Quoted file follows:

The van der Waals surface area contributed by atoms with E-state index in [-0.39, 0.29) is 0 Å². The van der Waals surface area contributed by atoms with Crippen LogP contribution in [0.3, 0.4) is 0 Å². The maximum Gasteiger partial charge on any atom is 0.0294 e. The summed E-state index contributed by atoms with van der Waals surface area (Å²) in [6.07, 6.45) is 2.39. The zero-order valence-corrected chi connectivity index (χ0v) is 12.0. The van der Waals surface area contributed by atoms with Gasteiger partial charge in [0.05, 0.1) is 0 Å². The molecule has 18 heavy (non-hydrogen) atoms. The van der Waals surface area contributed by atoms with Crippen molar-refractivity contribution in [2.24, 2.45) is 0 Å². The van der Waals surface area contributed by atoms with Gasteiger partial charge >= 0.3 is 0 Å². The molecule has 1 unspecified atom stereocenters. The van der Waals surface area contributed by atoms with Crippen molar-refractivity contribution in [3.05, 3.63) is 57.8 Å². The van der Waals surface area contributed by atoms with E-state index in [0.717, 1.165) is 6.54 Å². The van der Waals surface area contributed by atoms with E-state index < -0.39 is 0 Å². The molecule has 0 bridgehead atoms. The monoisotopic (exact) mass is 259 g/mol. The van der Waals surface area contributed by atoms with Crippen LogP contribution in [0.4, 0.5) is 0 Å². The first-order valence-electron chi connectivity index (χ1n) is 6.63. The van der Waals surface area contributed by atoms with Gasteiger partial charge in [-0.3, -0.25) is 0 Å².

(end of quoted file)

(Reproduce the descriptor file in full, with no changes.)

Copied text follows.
The van der Waals surface area contributed by atoms with E-state index in [-0.39, 0.29) is 0 Å². The van der Waals surface area contributed by atoms with Crippen LogP contribution in [0.3, 0.4) is 0 Å². The maximum Gasteiger partial charge on any atom is 0.0294 e. The summed E-state index contributed by atoms with van der Waals surface area (Å²) in [6.07, 6.45) is 2.39. The zero-order valence-corrected chi connectivity index (χ0v) is 12.0. The van der Waals surface area contributed by atoms with Gasteiger partial charge in [0.05, 0.1) is 0 Å². The molecule has 18 heavy (non-hydrogen) atoms. The van der Waals surface area contributed by atoms with Crippen molar-refractivity contribution in [2.24, 2.45) is 0 Å². The van der Waals surface area contributed by atoms with Gasteiger partial charge >= 0.3 is 0 Å². The molecule has 1 unspecified atom stereocenters. The van der Waals surface area contributed by atoms with Crippen molar-refractivity contribution in [3.05, 3.63) is 57.8 Å². The van der Waals surface area contributed by atoms with E-state index in [0.717, 1.165) is 6.54 Å². The van der Waals surface area contributed by atoms with E-state index < -0.39 is 0 Å². The molecule has 0 bridgehead atoms. The monoisotopic (exact) mass is 259 g/mol. The van der Waals surface area contributed by atoms with Crippen LogP contribution in [0.4, 0.5) is 0 Å². The first-order valence-electron chi connectivity index (χ1n) is 6.63. The van der Waals surface area contributed by atoms with Gasteiger partial charge in [-0.3, -0.25) is 0 Å².